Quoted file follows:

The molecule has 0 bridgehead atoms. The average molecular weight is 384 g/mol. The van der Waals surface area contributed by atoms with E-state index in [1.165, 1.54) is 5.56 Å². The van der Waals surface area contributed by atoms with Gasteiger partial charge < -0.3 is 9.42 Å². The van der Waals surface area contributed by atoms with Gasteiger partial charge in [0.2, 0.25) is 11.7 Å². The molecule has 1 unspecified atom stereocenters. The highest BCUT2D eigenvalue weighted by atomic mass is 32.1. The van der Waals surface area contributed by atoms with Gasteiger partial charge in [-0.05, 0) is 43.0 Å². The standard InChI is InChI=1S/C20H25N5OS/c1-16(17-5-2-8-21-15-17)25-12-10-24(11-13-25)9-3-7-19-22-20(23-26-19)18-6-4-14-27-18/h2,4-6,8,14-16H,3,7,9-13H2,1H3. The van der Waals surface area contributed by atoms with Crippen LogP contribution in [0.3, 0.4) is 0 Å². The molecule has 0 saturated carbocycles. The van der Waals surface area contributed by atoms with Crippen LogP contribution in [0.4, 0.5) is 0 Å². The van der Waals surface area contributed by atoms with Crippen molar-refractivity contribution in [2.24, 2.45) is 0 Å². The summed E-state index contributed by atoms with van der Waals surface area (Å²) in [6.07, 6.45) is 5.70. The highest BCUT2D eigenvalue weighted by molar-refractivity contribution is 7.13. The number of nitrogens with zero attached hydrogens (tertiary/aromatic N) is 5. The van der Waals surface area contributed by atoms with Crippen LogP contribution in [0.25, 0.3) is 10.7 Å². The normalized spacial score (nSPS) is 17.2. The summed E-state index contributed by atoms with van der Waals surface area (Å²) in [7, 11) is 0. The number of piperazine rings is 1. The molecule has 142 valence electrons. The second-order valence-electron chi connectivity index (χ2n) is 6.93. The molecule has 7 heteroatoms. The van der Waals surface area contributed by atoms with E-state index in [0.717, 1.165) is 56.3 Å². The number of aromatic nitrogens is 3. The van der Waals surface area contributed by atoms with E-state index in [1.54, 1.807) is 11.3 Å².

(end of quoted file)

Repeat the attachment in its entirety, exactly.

The molecule has 0 bridgehead atoms. The average molecular weight is 384 g/mol. The van der Waals surface area contributed by atoms with E-state index in [1.165, 1.54) is 5.56 Å². The van der Waals surface area contributed by atoms with Gasteiger partial charge < -0.3 is 9.42 Å². The van der Waals surface area contributed by atoms with Gasteiger partial charge in [0.2, 0.25) is 11.7 Å². The molecule has 1 unspecified atom stereocenters. The highest BCUT2D eigenvalue weighted by atomic mass is 32.1. The van der Waals surface area contributed by atoms with Gasteiger partial charge in [-0.05, 0) is 43.0 Å². The standard InChI is InChI=1S/C20H25N5OS/c1-16(17-5-2-8-21-15-17)25-12-10-24(11-13-25)9-3-7-19-22-20(23-26-19)18-6-4-14-27-18/h2,4-6,8,14-16H,3,7,9-13H2,1H3. The van der Waals surface area contributed by atoms with Crippen LogP contribution in [0.3, 0.4) is 0 Å². The molecule has 0 saturated carbocycles. The van der Waals surface area contributed by atoms with Crippen LogP contribution in [0.4, 0.5) is 0 Å². The van der Waals surface area contributed by atoms with Crippen molar-refractivity contribution in [2.24, 2.45) is 0 Å². The summed E-state index contributed by atoms with van der Waals surface area (Å²) in [6.07, 6.45) is 5.70. The highest BCUT2D eigenvalue weighted by molar-refractivity contribution is 7.13. The number of nitrogens with zero attached hydrogens (tertiary/aromatic N) is 5. The van der Waals surface area contributed by atoms with Crippen LogP contribution in [0.25, 0.3) is 10.7 Å². The normalized spacial score (nSPS) is 17.2. The summed E-state index contributed by atoms with van der Waals surface area (Å²) in [7, 11) is 0. The number of piperazine rings is 1. The molecule has 142 valence electrons. The second-order valence-electron chi connectivity index (χ2n) is 6.93. The molecule has 7 heteroatoms. The van der Waals surface area contributed by atoms with E-state index in [0.717, 1.165) is 56.3 Å². The number of aromatic nitrogens is 3. The van der Waals surface area contributed by atoms with E-state index in [1.54, 1.807) is 11.3 Å².